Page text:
I see digital manga continuing to flourish but in the footsteps of those who are really making the necessary steps to not just face scanlations head-on, but to soar right over their heads. Simultaneous releases, high quality files, creator permission and input, bonus material and complete flexibility with mobility, downloading and accessibility. This is what companies like Viz Media and eManga are doing, and they’ve even managed to make a partial convert out of an old print fogy like me.

JManga is a casualty of a war they were ill-equipped to fight in from day one. All the same, it’s really sad to see those who did support them are now being left with nothing, and sadder still that it all comes with a resounding ‘I told you so’ mentality based on concerns from the get-go.

Cloud services supported by niche titles like JManga could work, but I think JManga proves that it’s not like this. By having people buy individual titles, you instill a sense of ownership, and this situation proves everyone in fact had none. It would be nice to someday see this same sort of thing but on a subscription basis, like a Netflix for manga. In the meantime, I do hope readers show their support for the remaining players who are armed to the teeth with manga, quality, accessibility and low costs, and ready to earn your attention for it.

About the Author:

Lissa Pattillo is the owner and editor of Kuriousity.ca. Residing in Halifax, Nova Scotia she takes great joy in collecting all manners of manga genres, regretting that there's never enough time in the day to review or share them all. Along with reviews, Lissa is responsible for all the news postings to the website and works full time as a web and graphic designer.

Kuriousity does not condone or support the illegal distribution of manga online.
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7 Responses

  1. [] Lissa Pattillo has a harsher response. Like many observers, she points out how the lack of ability to download titles (JManga users had to read online while connected to their site) and the lack of support for popular devices (such as tablets) were negative factors. She goes on []

  2. jojo says:

    Basically, they had the same model as mangafox and co., only you had to pay. They were clearly aiming for the wrong crowd. Real fans either prefer a printed copy or at least files to download, paying for reading only is a total no-go(at least for me). Sucks for the people who had accounts though, but things like that are to be expected when you support drm infested solutions like jmanga, steam etc. I think the business model of genmanga e.g. is better.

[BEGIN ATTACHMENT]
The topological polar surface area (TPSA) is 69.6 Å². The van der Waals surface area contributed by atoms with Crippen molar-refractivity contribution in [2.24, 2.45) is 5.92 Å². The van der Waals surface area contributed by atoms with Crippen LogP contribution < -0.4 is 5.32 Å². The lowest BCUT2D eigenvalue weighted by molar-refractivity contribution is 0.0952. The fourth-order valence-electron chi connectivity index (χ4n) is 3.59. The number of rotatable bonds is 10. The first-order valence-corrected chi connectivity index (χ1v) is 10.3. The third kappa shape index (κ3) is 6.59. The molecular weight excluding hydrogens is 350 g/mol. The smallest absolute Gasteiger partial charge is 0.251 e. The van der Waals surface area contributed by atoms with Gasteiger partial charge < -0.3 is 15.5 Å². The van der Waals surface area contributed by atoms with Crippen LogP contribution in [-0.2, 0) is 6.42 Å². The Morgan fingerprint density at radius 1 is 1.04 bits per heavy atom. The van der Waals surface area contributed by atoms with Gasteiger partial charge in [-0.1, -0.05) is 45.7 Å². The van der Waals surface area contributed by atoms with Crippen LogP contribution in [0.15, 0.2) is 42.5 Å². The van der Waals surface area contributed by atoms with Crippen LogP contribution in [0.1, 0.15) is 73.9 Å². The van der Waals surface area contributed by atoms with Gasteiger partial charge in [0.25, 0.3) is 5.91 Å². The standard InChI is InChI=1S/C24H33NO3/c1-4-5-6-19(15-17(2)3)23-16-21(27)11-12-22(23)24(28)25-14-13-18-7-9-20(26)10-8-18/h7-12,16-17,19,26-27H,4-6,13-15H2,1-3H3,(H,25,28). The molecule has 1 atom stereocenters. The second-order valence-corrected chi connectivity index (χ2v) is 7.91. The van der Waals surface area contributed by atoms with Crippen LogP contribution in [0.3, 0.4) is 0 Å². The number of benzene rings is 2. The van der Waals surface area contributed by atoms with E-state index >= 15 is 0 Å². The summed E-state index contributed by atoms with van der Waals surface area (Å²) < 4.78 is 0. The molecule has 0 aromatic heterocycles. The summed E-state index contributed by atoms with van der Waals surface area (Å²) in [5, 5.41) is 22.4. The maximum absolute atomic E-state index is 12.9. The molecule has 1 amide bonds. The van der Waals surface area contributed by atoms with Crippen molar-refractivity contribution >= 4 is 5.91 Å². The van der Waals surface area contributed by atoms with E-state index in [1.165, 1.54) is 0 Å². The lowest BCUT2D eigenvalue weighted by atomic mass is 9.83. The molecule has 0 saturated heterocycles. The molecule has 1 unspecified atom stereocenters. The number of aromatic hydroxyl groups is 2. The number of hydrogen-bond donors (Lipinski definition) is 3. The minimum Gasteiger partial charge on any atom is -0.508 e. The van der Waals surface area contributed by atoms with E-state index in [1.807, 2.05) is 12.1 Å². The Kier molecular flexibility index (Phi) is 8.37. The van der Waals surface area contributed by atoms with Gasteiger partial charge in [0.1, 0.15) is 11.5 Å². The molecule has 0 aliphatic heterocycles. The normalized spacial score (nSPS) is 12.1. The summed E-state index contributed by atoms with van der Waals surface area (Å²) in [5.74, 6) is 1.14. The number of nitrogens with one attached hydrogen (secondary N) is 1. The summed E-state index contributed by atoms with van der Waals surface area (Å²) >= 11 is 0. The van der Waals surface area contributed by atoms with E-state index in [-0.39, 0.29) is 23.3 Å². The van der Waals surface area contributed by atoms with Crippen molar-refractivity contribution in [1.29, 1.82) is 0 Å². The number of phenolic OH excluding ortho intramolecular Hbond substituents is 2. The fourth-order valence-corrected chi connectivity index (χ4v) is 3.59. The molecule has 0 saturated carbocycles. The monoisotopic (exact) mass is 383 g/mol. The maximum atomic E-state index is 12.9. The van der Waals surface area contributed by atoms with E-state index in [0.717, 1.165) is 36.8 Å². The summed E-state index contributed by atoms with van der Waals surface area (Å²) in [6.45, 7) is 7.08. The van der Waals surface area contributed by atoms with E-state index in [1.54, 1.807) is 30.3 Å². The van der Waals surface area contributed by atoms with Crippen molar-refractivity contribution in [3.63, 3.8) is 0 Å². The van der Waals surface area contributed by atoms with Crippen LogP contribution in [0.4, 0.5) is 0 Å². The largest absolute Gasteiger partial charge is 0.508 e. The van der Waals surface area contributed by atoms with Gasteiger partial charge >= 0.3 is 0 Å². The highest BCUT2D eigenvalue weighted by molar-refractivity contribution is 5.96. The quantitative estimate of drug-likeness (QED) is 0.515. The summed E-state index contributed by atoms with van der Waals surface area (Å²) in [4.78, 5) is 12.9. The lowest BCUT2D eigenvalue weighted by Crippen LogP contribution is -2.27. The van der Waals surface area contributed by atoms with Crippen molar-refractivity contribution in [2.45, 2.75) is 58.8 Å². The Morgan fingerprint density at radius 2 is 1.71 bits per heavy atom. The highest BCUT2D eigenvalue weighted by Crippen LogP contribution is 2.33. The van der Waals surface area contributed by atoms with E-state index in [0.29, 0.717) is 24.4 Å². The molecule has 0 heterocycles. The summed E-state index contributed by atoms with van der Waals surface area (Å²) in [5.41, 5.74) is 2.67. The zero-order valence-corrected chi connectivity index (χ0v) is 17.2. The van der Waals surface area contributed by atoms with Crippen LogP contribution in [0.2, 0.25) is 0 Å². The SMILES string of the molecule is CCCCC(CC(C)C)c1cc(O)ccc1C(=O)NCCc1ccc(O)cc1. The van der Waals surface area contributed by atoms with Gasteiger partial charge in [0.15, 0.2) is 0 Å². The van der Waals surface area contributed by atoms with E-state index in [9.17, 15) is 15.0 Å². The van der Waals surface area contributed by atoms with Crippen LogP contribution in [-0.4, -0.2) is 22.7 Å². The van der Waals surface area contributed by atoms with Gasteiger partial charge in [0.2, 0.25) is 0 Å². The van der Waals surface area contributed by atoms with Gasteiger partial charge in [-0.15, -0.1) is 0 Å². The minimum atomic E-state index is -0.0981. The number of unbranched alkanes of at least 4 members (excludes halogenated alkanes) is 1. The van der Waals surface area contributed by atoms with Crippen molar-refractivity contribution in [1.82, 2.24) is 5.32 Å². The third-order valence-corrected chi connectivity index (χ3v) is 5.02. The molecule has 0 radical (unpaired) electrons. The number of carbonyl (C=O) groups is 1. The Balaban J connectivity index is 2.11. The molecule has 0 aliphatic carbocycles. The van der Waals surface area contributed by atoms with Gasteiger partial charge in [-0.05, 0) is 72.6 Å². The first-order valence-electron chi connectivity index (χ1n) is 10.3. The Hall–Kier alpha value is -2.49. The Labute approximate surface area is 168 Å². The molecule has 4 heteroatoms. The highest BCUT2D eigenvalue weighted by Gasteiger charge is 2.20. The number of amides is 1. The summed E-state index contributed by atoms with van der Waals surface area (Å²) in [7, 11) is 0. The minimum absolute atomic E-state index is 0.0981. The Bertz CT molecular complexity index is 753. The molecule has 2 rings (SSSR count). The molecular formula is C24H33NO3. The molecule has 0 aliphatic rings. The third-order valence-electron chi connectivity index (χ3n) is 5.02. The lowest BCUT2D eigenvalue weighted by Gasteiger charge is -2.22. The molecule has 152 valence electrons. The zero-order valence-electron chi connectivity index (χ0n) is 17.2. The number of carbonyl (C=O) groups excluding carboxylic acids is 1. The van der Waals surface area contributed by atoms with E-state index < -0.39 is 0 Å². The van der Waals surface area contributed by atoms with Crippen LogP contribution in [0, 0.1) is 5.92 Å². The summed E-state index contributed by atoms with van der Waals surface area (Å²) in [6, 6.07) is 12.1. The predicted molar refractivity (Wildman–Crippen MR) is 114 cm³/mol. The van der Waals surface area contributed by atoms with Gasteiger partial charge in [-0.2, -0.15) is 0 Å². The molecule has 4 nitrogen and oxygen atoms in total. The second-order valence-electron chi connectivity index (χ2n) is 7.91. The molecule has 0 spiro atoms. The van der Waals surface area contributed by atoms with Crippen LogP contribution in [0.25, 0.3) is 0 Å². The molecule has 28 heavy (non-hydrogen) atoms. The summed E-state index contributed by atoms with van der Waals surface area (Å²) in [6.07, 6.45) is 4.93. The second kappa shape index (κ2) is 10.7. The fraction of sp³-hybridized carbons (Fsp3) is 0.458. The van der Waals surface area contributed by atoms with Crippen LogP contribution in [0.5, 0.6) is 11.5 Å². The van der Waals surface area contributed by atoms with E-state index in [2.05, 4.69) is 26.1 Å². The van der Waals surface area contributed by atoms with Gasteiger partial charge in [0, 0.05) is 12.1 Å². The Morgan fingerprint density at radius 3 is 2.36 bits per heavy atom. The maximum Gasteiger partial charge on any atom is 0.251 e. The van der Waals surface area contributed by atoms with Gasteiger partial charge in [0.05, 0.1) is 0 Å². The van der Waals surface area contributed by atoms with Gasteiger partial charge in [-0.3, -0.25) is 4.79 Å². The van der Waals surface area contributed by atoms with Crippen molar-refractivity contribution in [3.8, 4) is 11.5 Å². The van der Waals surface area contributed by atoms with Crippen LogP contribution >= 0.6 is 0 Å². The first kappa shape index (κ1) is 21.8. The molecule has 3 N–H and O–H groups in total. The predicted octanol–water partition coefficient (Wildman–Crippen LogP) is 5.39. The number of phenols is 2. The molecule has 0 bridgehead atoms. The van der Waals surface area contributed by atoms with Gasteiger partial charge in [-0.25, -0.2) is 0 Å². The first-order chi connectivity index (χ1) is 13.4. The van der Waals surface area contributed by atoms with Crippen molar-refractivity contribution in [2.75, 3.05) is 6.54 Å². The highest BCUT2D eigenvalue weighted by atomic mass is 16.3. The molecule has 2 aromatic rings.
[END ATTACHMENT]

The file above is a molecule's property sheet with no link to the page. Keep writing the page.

• jojo says:

      Here is what some anon had to say and I totally agree:”JManga was effectively charging people money for the right to use a shitty reader to browse scanlated manga. They were not selling a product, obviously, because now that they’ve shut down the only way to get the manga you ‘bought’ from them is to steal it.

      All they did was disrupt normal scanlation for a while. And that’s a best case scenario. At worst, their horrible business plan actively worsened the chances for further legal releases of niche manga by scaring off license holders.”

      • Well said by anon, although I doubt it did much to disrupt scanlations. Those who are willing to pay for manga to support creators are a small percentage of those who just want to steal it. Better quality and cheaper services like Shonen Jump (which frankly still boggles my mind with how great and affordable it is) I think are going to do a lot more to really change scanlation readers into actual supporters of the medium. I also hope that endeavours like Shonen Jump and eManga show licensors that digital manga can still do well with a lot of market attention and elbow grease.

  3. JD says:

    I remember that every time I viewed the samples on their web site I was appalled at the quality. Very poor writing and typesetting that must have been done at rock-bottom rates. Heaven knows I want legal digital manga to work but they simply weren’t doing it the right way.

    • I was really surprised by the quality of some too – they weren’t as poor as some of the Digital Manga Guild projects, but I thought from the support behind JManga that it would have some better paid and experienced professionals. Of course I can’t speak for all the comics on the site, but what I saw initially unimpressed me very quickly after seeing what they were charging for that quality also.

  4. Translator says:

    Fanboy/girl scanlators are a dime a dozen and most full-time pro translators won’t touch manga, let alone anything literary, because it’s kind of hard to make ends meet on a minuscule percentage of net profits paid up to a year after completion.
    I have yet to see a business model that works for all parties involved.